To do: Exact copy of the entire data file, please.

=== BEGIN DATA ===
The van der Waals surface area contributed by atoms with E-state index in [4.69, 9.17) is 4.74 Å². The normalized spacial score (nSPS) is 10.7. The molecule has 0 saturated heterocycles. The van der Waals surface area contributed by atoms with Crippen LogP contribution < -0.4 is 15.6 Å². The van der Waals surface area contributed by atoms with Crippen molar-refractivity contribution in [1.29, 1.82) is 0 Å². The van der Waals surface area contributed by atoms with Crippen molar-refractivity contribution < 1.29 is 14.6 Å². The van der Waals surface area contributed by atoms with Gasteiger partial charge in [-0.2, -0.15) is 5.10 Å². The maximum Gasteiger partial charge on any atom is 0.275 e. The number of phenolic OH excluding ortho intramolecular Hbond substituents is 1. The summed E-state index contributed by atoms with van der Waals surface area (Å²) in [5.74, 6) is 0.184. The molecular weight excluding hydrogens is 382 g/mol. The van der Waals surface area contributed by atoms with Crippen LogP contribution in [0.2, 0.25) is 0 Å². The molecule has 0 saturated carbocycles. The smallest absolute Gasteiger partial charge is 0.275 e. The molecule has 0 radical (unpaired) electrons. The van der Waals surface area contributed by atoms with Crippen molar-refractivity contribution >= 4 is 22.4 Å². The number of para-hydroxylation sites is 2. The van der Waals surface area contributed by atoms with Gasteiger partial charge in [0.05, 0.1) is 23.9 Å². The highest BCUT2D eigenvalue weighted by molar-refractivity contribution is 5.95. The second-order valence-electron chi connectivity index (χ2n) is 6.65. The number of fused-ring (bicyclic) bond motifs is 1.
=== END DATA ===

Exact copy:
The van der Waals surface area contributed by atoms with E-state index in [4.69, 9.17) is 4.74 Å². The normalized spacial score (nSPS) is 10.7. The molecule has 0 saturated heterocycles. The van der Waals surface area contributed by atoms with Crippen LogP contribution < -0.4 is 15.6 Å². The van der Waals surface area contributed by atoms with Crippen molar-refractivity contribution in [1.29, 1.82) is 0 Å². The van der Waals surface area contributed by atoms with Crippen molar-refractivity contribution < 1.29 is 14.6 Å². The van der Waals surface area contributed by atoms with Gasteiger partial charge in [-0.2, -0.15) is 5.10 Å². The maximum Gasteiger partial charge on any atom is 0.275 e. The number of phenolic OH excluding ortho intramolecular Hbond substituents is 1. The summed E-state index contributed by atoms with van der Waals surface area (Å²) in [5.74, 6) is 0.184. The molecular weight excluding hydrogens is 382 g/mol. The van der Waals surface area contributed by atoms with Crippen LogP contribution in [0.2, 0.25) is 0 Å². The molecule has 0 saturated carbocycles. The smallest absolute Gasteiger partial charge is 0.275 e. The molecule has 0 radical (unpaired) electrons. The van der Waals surface area contributed by atoms with Crippen molar-refractivity contribution >= 4 is 22.4 Å². The number of para-hydroxylation sites is 2. The van der Waals surface area contributed by atoms with Gasteiger partial charge in [0.05, 0.1) is 23.9 Å². The highest BCUT2D eigenvalue weighted by molar-refractivity contribution is 5.95. The second-order valence-electron chi connectivity index (χ2n) is 6.65. The number of fused-ring (bicyclic) bond motifs is 1.